D.Touma , A.M. Michalak, D.L. Swain and N.S. Diffenbaugh
Knowing the spatial extent of extreme precipitation events can give insights into the potential flood risk from such events, among other impacts. Increases in the frequency and intensity of extreme precipitation events has led researchers to study how the spatial extent of precipitation events is changing in response to increases in temperature, but there has not been a robust assessment of historical spatial extents. In this study, we use weather station data to understand the historical spatial extent of extreme daily precipitation events in the contiguous United States. We found that spatial extent varies both regionally and seasonally. For example, the northwest U.S. had little seasonal variation, while the eastern U.S. had strong seasonal variations with summer extreme precipitation events having half the spatial extent of winter events. Understanding how historical extreme precipitation events vary will help us understand how precipitation events are changing and how they may change in the future.
Figure: The spatial extent (km) of extreme precipitation events for each season, for daily extreme rainfall events centered at weather station locations from 1965–2014.
The spatial extent of an extreme precipitation event can be important for a basin’s hydrologic response and subsequent flood risk, and may yield insights into underlying atmospheric processes. Using a relaxed moving-neighborhood approach, we develop indicator semivariograms based on precipitation records from the Global Historical Climatology Network–Daily (GHCN-D) station network to directly quantify the climatological length scales of extreme daily precipitation over the United States during 1965–2014. We find that the length scales of extreme (90th percentile) daily precipitation events vary both regionally and seasonally. Over the eastern half of the United States, daily extreme precipitation length scales reach 400 km during the winter months, but are approximately half as large during the summer months. The Northwest region, on the other hand, exhibits little seasonal variation, with extreme precipitation length scales of approximately 150 km throughout the year. By leveraging in situ station measurements, our study avoids some of the uncertainties associated with satellite or interpolated precipitation data, and provides the longest climatological assessment of length scales of extreme daily precipitation over the United States to date. Although the length scales that we calculate can be sensitive to station density, neighborhood size, and neighborhood relaxation, we find that the interregional and interseasonal differences in length scales are relatively robust. Our method could be extended to quantify changes in the spatial extent of extreme daily precipitation in the recent past, and to investigate the underlying causes of any changes that are detected.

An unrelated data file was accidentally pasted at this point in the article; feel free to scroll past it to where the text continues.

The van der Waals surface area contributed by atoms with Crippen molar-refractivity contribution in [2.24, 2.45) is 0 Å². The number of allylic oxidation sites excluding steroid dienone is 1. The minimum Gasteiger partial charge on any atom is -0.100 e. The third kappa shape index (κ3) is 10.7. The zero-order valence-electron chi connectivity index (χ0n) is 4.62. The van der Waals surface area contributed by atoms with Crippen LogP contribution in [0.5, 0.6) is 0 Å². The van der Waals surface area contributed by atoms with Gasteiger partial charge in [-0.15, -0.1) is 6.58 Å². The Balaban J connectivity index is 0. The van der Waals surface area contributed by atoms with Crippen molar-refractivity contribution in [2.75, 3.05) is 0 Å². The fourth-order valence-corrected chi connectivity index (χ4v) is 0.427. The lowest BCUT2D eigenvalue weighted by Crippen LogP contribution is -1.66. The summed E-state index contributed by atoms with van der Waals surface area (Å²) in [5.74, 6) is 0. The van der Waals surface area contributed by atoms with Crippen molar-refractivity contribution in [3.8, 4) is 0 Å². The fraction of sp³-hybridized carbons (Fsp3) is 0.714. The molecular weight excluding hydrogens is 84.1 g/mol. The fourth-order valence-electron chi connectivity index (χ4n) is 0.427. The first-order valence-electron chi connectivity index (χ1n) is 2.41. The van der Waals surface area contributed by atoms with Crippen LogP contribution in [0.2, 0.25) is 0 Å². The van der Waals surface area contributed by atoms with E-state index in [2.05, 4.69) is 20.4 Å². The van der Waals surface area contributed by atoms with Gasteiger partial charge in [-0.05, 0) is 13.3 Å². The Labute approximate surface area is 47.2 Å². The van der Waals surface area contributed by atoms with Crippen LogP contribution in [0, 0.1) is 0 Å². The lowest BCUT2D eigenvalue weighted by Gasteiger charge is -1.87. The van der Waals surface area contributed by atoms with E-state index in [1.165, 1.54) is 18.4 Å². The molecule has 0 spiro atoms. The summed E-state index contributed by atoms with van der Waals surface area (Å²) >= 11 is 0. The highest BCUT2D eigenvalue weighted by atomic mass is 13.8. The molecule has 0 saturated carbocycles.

Touma D., A.M. Michalak , D.L. Swain, N.S. Diffenbaugh (2018) "Characterizing the Spatial Scales of Extreme Daily Precipitation in the United States," Journal of Climate, 31, 8023-8037, doi:10.1175/JCLI-D-18-0019.1.